Reasons why your lipstick won't last, and what can you do about it

Lipstick is a vital part of your makeup routine. It adds an irresistible sparkle to your face, enhancing your overall look. There's just one problem, though: lipstick has an annoying habit of rubbing off when you least want it to. 

The good news is that there's a surprising amount that you can do to combat this cosmetic issue. Here are the top reasons why your lipstick doesn't last, and what you can do about it. 

You've Not Perfected The Air Kiss

Greeting friends and family with a kiss of the cheek is traditional, but it developed in an era when lipstick smudging wasn't a consideration. Today, though, it's a problem. The last thing you want is your lipstick rubbing off on another person's cheek. If nothing else, it's embarrassing. 

If you've ever watched the Real Housewives of Beverley Hills, you'll have noticed that they've mastered the art of contactless kissing. Just like a fake punch in a movie, you never make any contact with the opposing person's body. A quick "mwah, mwah!" in the air and you're done. 

You're Not Finishing Up Applying Lipstick With Concealer

Bleeding and chapping can be a significant issue when you want to wear lipstick and look your best. It forces the lipstick to crack and generally look a bit "off."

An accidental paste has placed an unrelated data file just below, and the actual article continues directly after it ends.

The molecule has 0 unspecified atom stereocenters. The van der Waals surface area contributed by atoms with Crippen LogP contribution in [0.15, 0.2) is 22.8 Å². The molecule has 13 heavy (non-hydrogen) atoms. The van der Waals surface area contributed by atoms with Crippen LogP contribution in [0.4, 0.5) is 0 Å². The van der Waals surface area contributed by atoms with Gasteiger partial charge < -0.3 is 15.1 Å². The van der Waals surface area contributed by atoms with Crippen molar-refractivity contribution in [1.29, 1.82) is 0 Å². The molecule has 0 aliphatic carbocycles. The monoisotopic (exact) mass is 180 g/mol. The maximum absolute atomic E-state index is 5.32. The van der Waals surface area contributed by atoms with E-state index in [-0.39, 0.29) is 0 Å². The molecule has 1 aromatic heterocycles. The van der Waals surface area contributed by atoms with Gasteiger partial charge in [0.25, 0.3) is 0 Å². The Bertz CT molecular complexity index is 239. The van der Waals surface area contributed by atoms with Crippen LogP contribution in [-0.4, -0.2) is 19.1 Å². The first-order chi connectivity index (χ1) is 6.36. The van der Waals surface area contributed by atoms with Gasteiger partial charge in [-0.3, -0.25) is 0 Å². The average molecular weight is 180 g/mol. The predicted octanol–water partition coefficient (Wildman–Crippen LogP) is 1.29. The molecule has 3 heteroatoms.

Applying concealer around the edges of your lips, however, can help. The supplemental application can help to frame the lips, providing more definition, and holding the whole ensemble together. You can also use a lip tint to alter the shade of your lipstick.

You're Not Blotting Between Applications

If you want beautiful lips, then blotting is essential. It's not as outdated as you might think. 

To blot effectively, first apply your first layer of lipstick. Then blot it with a paper towel to rough it up a little bit before adding the second layer of color. The process is analogous to what painters do when trying to make a wall look perfect. First, they sand down the wall to provide a sticky surface. Then they apply successive layers of paint, all of which stick much better than if they'd never done any sanding in the first place. 

You Have Dry Lips

If you have dry lips, what's the first thing that you do? If you're like most people, you immediately grab the lip balm and hope that artificial oils will restore your lips to their usual, supple selves. 

Unfortunately, that's not a good idea if you want to lay the lipstick on thick. Lip balm creates an oily layer that makes it difficult for the lipstick to stick. 

The best approach is to clear up dry lips with a professional healing product - not lip balm - and get rid of the chaps and sores altogether. Once they're gone, your lipstick will actually stick - as the name implies. 



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